Is Joe Biden a congenital liar, or is he simply in desperate need of memory care?
Either option is disturbing, but it’s one or the other after this week’s Capitol Hill testimony by America’s top military leaders who were grilled before congressional oversight panels.
These warriors’ remarks on Tuesday before the Senate Armed Services Committee could not have contrasted more with Biden’s claim that no one ever advised him to leave a modest deployment of American GIs as control rods within the veritable atomic pile that is Afghanistan.
George Stephanopolous of ABC News spoke with Biden on August 18, as pandemonium reigned in Kabul:
STEPHANOPOULOS: But your top military advisors warned against withdrawing on this timeline. They wanted you to keep about 2,500 troops.
BIDEN: No, they didn’t. It was split. Tha– that wasn’t true. That wasn’t true.
STEPHANOPOULOS: They didn’t tell you that they wanted troops to stay?
BIDEN: No. Not at — not in terms of whether we were going to get out in a timeframe all troops. They didn’t argue against that.
STEPHANOPOULOS: So no one told — your military advisors did not tell you, “No, we should just keep 2,500 troops. It’s been a stable situation for the last several years. We can do that. We can continue to do that”?
BIDEN: No. No one said that to me that I can recall.
So, Biden repeatedly and definitively claimed that the top brass never urged him to keep 2,500 US troops in Afghanistan, to prevent the exact bedlam that erupted after American GIs began to decamp ahead of Biden’s order to withdraw by August 31.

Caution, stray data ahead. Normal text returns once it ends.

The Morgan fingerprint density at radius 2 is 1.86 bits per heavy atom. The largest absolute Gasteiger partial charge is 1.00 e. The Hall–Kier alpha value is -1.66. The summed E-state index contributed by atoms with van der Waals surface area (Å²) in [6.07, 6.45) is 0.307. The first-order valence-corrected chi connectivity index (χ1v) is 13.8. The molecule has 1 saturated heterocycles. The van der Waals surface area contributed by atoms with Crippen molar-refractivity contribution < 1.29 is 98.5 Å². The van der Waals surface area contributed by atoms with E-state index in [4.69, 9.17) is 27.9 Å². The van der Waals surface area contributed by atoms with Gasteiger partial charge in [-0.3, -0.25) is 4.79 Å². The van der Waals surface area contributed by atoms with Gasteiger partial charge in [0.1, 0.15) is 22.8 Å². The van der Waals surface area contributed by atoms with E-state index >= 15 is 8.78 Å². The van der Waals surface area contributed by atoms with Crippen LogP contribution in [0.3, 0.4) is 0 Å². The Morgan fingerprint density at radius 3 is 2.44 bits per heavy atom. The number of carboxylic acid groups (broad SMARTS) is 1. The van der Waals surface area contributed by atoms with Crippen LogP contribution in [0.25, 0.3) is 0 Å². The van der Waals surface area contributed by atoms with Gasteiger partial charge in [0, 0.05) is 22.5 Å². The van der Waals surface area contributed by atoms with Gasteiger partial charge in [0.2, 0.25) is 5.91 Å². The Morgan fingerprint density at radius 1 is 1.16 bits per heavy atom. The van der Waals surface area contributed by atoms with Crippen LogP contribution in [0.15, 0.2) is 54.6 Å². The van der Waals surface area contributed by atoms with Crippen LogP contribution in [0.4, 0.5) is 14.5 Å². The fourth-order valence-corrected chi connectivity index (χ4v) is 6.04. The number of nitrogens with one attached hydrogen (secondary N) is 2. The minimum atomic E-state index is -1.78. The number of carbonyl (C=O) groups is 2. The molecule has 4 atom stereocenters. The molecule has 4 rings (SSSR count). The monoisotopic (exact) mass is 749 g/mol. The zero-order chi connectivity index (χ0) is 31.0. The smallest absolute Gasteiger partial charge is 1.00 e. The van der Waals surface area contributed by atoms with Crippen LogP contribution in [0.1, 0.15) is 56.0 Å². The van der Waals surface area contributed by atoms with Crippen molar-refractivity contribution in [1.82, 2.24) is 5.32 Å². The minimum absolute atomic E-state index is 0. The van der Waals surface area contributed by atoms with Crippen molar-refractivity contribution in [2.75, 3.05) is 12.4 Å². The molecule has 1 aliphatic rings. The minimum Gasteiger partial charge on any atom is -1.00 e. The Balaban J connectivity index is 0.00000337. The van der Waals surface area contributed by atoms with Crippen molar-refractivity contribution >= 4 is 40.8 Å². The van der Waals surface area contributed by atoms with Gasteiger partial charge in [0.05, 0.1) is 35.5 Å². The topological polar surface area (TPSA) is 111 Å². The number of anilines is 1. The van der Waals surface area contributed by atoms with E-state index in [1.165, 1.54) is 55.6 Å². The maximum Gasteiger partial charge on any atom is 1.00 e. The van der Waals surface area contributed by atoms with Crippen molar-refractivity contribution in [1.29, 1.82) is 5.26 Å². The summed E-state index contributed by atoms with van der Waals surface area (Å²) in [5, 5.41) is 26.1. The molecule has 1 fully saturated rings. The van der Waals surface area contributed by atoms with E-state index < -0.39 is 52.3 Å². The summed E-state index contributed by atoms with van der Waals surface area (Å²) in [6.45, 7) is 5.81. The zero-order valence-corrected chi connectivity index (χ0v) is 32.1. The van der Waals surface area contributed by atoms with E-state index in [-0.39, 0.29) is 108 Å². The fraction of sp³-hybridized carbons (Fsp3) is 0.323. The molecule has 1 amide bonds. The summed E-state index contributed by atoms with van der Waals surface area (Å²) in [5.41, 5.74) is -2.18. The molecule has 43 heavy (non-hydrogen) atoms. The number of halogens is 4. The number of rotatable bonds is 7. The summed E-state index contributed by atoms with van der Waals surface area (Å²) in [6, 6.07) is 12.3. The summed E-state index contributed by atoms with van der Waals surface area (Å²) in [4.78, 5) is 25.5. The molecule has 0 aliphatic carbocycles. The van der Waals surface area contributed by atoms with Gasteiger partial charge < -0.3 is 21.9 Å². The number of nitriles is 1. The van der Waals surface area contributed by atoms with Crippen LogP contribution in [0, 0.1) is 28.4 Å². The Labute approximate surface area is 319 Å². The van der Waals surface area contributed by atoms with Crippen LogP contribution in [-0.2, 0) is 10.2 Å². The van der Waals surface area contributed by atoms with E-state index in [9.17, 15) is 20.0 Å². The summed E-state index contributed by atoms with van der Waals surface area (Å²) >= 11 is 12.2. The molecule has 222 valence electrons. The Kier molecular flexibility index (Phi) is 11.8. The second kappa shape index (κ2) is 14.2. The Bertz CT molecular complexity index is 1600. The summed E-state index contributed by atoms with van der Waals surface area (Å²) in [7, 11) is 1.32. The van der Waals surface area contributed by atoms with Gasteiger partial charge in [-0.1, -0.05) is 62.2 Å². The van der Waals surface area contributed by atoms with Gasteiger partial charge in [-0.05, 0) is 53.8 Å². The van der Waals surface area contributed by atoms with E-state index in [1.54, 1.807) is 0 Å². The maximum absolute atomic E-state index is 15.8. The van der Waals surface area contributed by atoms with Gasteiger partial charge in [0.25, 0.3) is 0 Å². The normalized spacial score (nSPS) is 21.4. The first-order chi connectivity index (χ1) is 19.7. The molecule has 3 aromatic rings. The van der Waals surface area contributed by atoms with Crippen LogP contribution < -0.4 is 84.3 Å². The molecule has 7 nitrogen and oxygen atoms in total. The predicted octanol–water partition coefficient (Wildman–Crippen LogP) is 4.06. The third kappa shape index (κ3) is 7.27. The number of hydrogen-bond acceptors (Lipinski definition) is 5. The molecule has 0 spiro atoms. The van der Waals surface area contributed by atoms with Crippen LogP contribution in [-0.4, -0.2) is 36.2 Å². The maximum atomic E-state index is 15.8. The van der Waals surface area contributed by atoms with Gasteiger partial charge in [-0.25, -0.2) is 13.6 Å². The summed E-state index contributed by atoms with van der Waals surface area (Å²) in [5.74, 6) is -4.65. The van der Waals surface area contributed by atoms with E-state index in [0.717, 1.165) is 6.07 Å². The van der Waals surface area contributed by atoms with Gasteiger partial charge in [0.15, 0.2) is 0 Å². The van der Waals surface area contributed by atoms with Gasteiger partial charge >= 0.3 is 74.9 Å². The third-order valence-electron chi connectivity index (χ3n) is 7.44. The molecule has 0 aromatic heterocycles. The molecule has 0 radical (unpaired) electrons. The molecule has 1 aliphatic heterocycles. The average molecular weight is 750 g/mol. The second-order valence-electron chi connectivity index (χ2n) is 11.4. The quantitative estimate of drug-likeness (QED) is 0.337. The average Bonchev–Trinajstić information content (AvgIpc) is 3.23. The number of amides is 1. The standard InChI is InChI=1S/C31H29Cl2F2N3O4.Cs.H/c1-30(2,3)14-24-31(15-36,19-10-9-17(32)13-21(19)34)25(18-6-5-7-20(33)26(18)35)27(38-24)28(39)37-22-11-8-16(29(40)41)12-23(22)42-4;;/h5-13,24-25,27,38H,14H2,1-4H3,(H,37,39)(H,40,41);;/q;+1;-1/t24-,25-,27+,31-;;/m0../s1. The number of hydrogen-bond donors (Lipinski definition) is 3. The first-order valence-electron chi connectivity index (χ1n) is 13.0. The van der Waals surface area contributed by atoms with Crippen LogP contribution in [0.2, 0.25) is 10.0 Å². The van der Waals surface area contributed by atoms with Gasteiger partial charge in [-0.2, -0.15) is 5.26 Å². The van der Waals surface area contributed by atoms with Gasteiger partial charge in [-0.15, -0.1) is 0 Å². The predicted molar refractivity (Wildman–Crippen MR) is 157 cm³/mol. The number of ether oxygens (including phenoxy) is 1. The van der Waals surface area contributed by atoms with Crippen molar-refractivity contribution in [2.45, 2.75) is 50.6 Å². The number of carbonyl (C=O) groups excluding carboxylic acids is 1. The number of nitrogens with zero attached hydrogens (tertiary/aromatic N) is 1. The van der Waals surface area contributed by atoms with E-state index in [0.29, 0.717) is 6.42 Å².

Not so fast! replied Biden’s leading military advisors and his Pentagon chief.
These current and former generals said that they would not discuss in public their private counsel to the commander-in-chief. Immediately after those disclaimers, they discussed in public their private counsel to the commander-in-chief.
“I don’t discuss exactly what my conversations are with the sitting president in the Oval Office,” Chairman of the Joint Chiefs of Staff, Army General Mark Milley, told the senators. “But I can tell you what my personal opinion was, and I am always candid.”
Milley added: “My assessment was, back in the fall of 2020, and remained consistent throughout, that we should keep a steady state of 2,500, and it could bounce up to 3,500, maybe, something like that, in order to move toward a negotiated solution.”
“I won’t share my personal recommendation to the president, but I will give you my honest opinion, and my honest opinion and view shaped my recommendation,” said Marine Corps General Kenneth McKenzie, head of Central Command and supervisor of US forces in Afghanistan. “I recommended that we maintain 2,500 troops in Afghanistan.”
McKenzie also forecast the dire repercussions of ignoring his conclusions: “My view is that 2,500 was an appropriate number to remain, and that if we went below that number, in fact, we would probably witness a collapse of the Afghan government and the Afghan military.”
Defense Secretary Lloyd Austin III, a former Army general, verified that Biden heard Milley and McKenzie loud and clear. Austin told Senator Tom Cotton (R – Arkansas), “Their input was received by the president and considered by the president, for sure. In terms of what they specifically recommended, senator, as they just said, they’re not going to provide what they recommended in confidence.”
So, once, twice, three times these top national-security figures hurled Biden beneath the bus. This was highly unusual, if not utterly unprecedented.
Did the President of the United States flat-out lie to the American people about this life-and-death matter perhaps to cover up his horrible and deadly decision to remove these troops, despite high-level contrary advice? Or did these supremely vital conversations simply slide off of Joe Biden’s faltering brain, like fried eggs across hot Teflon?
Either way, America is in deep trouble. ADN